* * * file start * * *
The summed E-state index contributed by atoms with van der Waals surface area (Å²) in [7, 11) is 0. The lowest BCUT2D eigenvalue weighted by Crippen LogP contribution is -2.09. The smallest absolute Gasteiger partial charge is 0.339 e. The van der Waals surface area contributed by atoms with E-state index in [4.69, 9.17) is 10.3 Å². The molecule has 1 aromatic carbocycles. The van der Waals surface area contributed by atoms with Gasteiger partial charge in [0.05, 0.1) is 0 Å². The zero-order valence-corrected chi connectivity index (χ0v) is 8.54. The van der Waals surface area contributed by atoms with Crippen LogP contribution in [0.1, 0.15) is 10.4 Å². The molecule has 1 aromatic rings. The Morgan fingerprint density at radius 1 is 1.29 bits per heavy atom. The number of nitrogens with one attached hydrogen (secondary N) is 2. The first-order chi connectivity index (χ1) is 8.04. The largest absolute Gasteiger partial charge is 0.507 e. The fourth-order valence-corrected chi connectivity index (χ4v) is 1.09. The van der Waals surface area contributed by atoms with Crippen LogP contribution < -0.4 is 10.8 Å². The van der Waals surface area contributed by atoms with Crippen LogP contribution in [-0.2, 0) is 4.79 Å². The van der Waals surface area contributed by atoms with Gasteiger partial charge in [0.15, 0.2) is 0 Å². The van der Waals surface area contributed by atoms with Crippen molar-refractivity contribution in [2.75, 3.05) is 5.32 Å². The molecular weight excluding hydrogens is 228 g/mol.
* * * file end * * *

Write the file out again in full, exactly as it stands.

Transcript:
The summed E-state index contributed by atoms with van der Waals surface area (Å²) in [7, 11) is 0. The lowest BCUT2D eigenvalue weighted by Crippen LogP contribution is -2.09. The smallest absolute Gasteiger partial charge is 0.339 e. The van der Waals surface area contributed by atoms with E-state index in [4.69, 9.17) is 10.3 Å². The molecule has 1 aromatic carbocycles. The van der Waals surface area contributed by atoms with Gasteiger partial charge in [0.05, 0.1) is 0 Å². The zero-order valence-corrected chi connectivity index (χ0v) is 8.54. The van der Waals surface area contributed by atoms with Crippen LogP contribution in [0.1, 0.15) is 10.4 Å². The molecule has 1 aromatic rings. The Morgan fingerprint density at radius 1 is 1.29 bits per heavy atom. The number of nitrogens with one attached hydrogen (secondary N) is 2. The first-order chi connectivity index (χ1) is 8.04. The largest absolute Gasteiger partial charge is 0.507 e. The fourth-order valence-corrected chi connectivity index (χ4v) is 1.09. The van der Waals surface area contributed by atoms with Crippen LogP contribution < -0.4 is 10.8 Å². The van der Waals surface area contributed by atoms with Crippen LogP contribution in [-0.2, 0) is 4.79 Å². The van der Waals surface area contributed by atoms with Gasteiger partial charge in [0.15, 0.2) is 0 Å². The van der Waals surface area contributed by atoms with Crippen molar-refractivity contribution in [2.75, 3.05) is 5.32 Å². The molecular weight excluding hydrogens is 228 g/mol.